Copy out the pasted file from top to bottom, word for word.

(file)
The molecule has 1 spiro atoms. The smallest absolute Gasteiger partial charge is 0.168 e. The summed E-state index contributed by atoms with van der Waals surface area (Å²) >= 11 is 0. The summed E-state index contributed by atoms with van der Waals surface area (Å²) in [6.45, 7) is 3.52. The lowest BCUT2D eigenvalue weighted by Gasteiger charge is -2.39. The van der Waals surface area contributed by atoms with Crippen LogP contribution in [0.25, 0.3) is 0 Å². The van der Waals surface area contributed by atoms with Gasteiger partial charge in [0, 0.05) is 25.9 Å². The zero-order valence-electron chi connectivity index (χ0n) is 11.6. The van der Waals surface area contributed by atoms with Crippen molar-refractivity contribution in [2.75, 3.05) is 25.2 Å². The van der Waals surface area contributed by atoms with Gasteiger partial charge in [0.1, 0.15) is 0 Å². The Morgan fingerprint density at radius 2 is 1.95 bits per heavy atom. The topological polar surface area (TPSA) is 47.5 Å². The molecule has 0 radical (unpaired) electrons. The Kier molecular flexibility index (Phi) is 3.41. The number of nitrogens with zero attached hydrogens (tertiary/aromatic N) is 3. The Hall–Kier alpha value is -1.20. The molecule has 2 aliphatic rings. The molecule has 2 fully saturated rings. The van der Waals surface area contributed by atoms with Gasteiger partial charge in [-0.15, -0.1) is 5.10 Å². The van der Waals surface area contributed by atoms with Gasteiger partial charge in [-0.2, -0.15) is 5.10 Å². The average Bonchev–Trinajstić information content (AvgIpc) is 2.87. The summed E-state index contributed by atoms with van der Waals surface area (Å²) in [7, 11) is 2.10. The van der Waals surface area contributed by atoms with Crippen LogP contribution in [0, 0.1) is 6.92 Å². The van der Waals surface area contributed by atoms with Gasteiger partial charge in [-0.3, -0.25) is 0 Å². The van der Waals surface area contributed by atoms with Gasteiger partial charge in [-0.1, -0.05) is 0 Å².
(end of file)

The molecule has 1 spiro atoms. The smallest absolute Gasteiger partial charge is 0.168 e. The summed E-state index contributed by atoms with van der Waals surface area (Å²) >= 11 is 0. The summed E-state index contributed by atoms with van der Waals surface area (Å²) in [6.45, 7) is 3.52. The lowest BCUT2D eigenvalue weighted by Gasteiger charge is -2.39. The van der Waals surface area contributed by atoms with Crippen LogP contribution in [0.25, 0.3) is 0 Å². The van der Waals surface area contributed by atoms with Gasteiger partial charge in [0, 0.05) is 25.9 Å². The zero-order valence-electron chi connectivity index (χ0n) is 11.6. The van der Waals surface area contributed by atoms with Crippen molar-refractivity contribution in [2.75, 3.05) is 25.2 Å². The van der Waals surface area contributed by atoms with Gasteiger partial charge in [0.1, 0.15) is 0 Å². The Morgan fingerprint density at radius 2 is 1.95 bits per heavy atom. The topological polar surface area (TPSA) is 47.5 Å². The molecule has 0 radical (unpaired) electrons. The Kier molecular flexibility index (Phi) is 3.41. The number of nitrogens with zero attached hydrogens (tertiary/aromatic N) is 3. The Hall–Kier alpha value is -1.20. The molecule has 2 aliphatic rings. The molecule has 2 fully saturated rings. The van der Waals surface area contributed by atoms with Gasteiger partial charge in [-0.15, -0.1) is 5.10 Å². The van der Waals surface area contributed by atoms with Gasteiger partial charge in [-0.2, -0.15) is 5.10 Å². The average Bonchev–Trinajstić information content (AvgIpc) is 2.87. The summed E-state index contributed by atoms with van der Waals surface area (Å²) in [7, 11) is 2.10. The van der Waals surface area contributed by atoms with Crippen LogP contribution in [0, 0.1) is 6.92 Å². The van der Waals surface area contributed by atoms with Gasteiger partial charge in [-0.3, -0.25) is 0 Å². The van der Waals surface area contributed by atoms with Gasteiger partial charge in [-0.1, -0.05) is 0 Å².